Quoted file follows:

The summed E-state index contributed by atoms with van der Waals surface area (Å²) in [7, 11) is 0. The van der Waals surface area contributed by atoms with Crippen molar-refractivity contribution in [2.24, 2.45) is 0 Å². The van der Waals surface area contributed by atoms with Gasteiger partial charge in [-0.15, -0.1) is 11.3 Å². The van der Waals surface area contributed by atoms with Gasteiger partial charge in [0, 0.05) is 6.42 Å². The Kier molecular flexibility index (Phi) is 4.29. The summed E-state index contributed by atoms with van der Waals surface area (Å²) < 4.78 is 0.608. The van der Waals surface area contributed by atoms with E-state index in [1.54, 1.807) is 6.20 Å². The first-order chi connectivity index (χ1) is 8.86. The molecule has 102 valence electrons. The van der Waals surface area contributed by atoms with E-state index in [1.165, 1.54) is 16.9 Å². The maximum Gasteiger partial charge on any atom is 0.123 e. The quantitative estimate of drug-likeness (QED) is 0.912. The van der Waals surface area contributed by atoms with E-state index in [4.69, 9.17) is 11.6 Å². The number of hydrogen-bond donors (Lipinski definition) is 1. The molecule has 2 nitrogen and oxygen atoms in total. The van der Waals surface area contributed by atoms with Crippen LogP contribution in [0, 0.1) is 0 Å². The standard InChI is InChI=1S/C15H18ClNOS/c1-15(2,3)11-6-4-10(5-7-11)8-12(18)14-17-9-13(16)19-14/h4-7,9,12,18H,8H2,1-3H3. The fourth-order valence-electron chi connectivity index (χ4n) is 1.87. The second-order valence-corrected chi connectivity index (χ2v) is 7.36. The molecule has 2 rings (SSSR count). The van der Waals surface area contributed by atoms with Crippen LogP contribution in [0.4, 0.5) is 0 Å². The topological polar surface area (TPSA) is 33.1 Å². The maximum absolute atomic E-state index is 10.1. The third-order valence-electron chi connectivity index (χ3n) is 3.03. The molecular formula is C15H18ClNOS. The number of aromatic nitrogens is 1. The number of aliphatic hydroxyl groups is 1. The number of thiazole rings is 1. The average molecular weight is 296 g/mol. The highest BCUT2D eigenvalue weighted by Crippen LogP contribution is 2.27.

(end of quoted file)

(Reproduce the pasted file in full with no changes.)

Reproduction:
The summed E-state index contributed by atoms with van der Waals surface area (Å²) in [7, 11) is 0. The van der Waals surface area contributed by atoms with Crippen molar-refractivity contribution in [2.24, 2.45) is 0 Å². The van der Waals surface area contributed by atoms with Gasteiger partial charge in [-0.15, -0.1) is 11.3 Å². The van der Waals surface area contributed by atoms with Gasteiger partial charge in [0, 0.05) is 6.42 Å². The Kier molecular flexibility index (Phi) is 4.29. The summed E-state index contributed by atoms with van der Waals surface area (Å²) < 4.78 is 0.608. The van der Waals surface area contributed by atoms with E-state index in [1.54, 1.807) is 6.20 Å². The first-order chi connectivity index (χ1) is 8.86. The molecule has 102 valence electrons. The van der Waals surface area contributed by atoms with E-state index in [1.165, 1.54) is 16.9 Å². The maximum Gasteiger partial charge on any atom is 0.123 e. The quantitative estimate of drug-likeness (QED) is 0.912. The van der Waals surface area contributed by atoms with E-state index in [4.69, 9.17) is 11.6 Å². The number of hydrogen-bond donors (Lipinski definition) is 1. The molecule has 2 nitrogen and oxygen atoms in total. The van der Waals surface area contributed by atoms with Crippen LogP contribution in [0, 0.1) is 0 Å². The standard InChI is InChI=1S/C15H18ClNOS/c1-15(2,3)11-6-4-10(5-7-11)8-12(18)14-17-9-13(16)19-14/h4-7,9,12,18H,8H2,1-3H3. The fourth-order valence-electron chi connectivity index (χ4n) is 1.87. The second-order valence-corrected chi connectivity index (χ2v) is 7.36. The molecule has 2 rings (SSSR count). The van der Waals surface area contributed by atoms with Crippen LogP contribution in [0.4, 0.5) is 0 Å². The topological polar surface area (TPSA) is 33.1 Å². The maximum absolute atomic E-state index is 10.1. The third-order valence-electron chi connectivity index (χ3n) is 3.03. The molecular formula is C15H18ClNOS. The number of aromatic nitrogens is 1. The number of aliphatic hydroxyl groups is 1. The number of thiazole rings is 1. The average molecular weight is 296 g/mol. The highest BCUT2D eigenvalue weighted by Crippen LogP contribution is 2.27.